My current research at the Center for Art as Forum at the University of Copenhagen, titled Art of our Times, explores an intratemporal ontology for art, when intersubjectivity (or, intercorporeality) is entangled with interobjectivity, referring to data-driven processes and relations among digital objects. I engage a temporal optics on how the art exists through temporalities that we live with and transform through. My work specifically addresses how temporality in aesthetic experience affects temporal processes of emotion and memory structures, neuronal connections, and eventually habits and intuitions underpinning cultural formation and social structures.
This research builds upon my recent work on memory and technogenesis in expanded reality experience at City University of Hong Kong, which examines how a sense of reality is technologically expanded (or, reduced) with art and media aesthetic phenomena and the sociopolitical implications this entails. I examine subjectivity as a transdisciplinary configuration, leaning on cultural theory, neuroscientific theory, computer science, optical innovation, feminist science studies and different philosophies of time.
My research (2018-2023) is supported by the Carlsberg Foundation.
Tanya Ravn Ag, Ph.D, is a curator and researcher. Her work examines perceptual experience, memory and technogenesis in relation to art and urban media aesthetic phenomena. She studied Media Studies at The New School and Modern Culture with a specialization in Urbanity and Aesthetics at Copenhagen University before gaining her doctoral degree from the Department of Arts and Cultural Studies at Copenhagen University. Her dissertation explores a critical, temporal perspective on urban media art. She has taken up visiting research at Columbia University, The New School and Konstfack University of Arts, Crafts and Design (CuratorLab). In 2018-2020 she was a research fellow at the School of Creative Media at City University of Hong Kong. Ag has taught at Copenhagen University and at various universities worldwide in the framework of the Urban Media Art Academy, which she co-founded in 2017. She is editor of Digital Dynamics in Nordic Contemporary Art (Intellect, 2019) and co-editor of What Urban Media Art Can Do – Why, When, Where, and How? (av edition, 2016). She is Chair of the IIAC, the International Advisory Committee to ISEA (International Symposium on Electronic Art) and a member of various conference and gallery boards (Media Art Histories – RE:SOUND 2019, Media Architecture Biennale 2018, Human-Computer Interaction Conference (HCI) 2017 and 2018, Open Sky Gallery in Hong Kong 2015-2016).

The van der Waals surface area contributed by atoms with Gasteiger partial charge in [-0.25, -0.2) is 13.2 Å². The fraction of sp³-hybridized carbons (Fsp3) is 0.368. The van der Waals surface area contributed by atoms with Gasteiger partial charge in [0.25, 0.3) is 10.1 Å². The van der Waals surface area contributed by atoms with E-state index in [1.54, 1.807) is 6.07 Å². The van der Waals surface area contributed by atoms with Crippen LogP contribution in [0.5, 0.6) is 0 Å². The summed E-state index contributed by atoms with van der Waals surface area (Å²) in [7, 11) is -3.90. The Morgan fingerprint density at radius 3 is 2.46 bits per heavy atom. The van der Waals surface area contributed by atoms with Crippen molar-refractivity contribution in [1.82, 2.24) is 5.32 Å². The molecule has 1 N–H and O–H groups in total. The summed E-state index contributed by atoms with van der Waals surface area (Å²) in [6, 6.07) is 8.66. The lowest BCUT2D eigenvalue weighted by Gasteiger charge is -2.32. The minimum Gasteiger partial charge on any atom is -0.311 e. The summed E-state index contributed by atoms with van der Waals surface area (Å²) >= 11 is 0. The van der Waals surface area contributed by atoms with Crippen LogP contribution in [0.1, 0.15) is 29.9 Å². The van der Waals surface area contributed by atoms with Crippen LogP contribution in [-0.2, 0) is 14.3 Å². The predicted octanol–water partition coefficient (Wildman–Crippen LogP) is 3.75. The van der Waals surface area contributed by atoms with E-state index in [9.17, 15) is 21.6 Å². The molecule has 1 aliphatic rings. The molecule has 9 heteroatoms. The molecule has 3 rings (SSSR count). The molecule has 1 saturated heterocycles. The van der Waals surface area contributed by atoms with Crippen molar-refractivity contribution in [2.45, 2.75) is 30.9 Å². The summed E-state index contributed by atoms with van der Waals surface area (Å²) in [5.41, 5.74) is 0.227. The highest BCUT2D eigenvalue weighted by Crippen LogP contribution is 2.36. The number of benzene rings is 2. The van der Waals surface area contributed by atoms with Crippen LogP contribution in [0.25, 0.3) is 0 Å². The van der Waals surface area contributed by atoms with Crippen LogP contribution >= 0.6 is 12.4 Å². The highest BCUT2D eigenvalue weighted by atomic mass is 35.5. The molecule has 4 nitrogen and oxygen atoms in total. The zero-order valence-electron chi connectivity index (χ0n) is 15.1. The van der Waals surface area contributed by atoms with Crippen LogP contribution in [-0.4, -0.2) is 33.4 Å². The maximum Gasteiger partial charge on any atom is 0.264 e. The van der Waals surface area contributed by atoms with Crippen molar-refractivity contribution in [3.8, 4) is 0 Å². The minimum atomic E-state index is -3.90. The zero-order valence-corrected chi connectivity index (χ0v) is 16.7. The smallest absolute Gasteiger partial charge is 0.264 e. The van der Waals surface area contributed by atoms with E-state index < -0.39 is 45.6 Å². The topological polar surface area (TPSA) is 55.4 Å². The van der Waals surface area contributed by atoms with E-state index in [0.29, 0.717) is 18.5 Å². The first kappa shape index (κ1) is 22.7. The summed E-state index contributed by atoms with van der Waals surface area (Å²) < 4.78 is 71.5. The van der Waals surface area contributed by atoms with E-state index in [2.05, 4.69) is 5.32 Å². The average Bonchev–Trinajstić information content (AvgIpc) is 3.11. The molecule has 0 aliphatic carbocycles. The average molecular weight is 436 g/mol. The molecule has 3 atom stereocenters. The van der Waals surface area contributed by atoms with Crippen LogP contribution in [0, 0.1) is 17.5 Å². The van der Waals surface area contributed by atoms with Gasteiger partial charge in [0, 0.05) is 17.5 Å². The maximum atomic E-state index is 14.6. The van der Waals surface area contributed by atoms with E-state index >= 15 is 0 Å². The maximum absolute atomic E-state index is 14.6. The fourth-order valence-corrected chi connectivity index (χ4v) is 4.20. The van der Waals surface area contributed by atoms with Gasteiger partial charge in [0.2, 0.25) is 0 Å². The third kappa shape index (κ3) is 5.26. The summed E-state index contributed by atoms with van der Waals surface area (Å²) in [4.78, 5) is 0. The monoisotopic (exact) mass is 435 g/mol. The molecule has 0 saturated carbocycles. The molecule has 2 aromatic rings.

Ag’s curatorial practice engages media art and media architecture in urban and hybrid environments. She was curator of the Screen City Biennial 2017 in Stavanger and led the biennial’s artistic research program. Since 2011 she has been associate curator of the Streaming Museum (New York City), and between 2012-2014 she was curator of the SP Urban Digital Festival and various public space exhibitions in São Paulo, produced by Verve Cultural. Her independently curated exhibitions include Voyage to the Virtual at Scandinavia House in New York City in 2015 and Here All Alone in a closed-down factory in Copenhagen in 2015.
Contact: tanyaravnag (at) gmail . com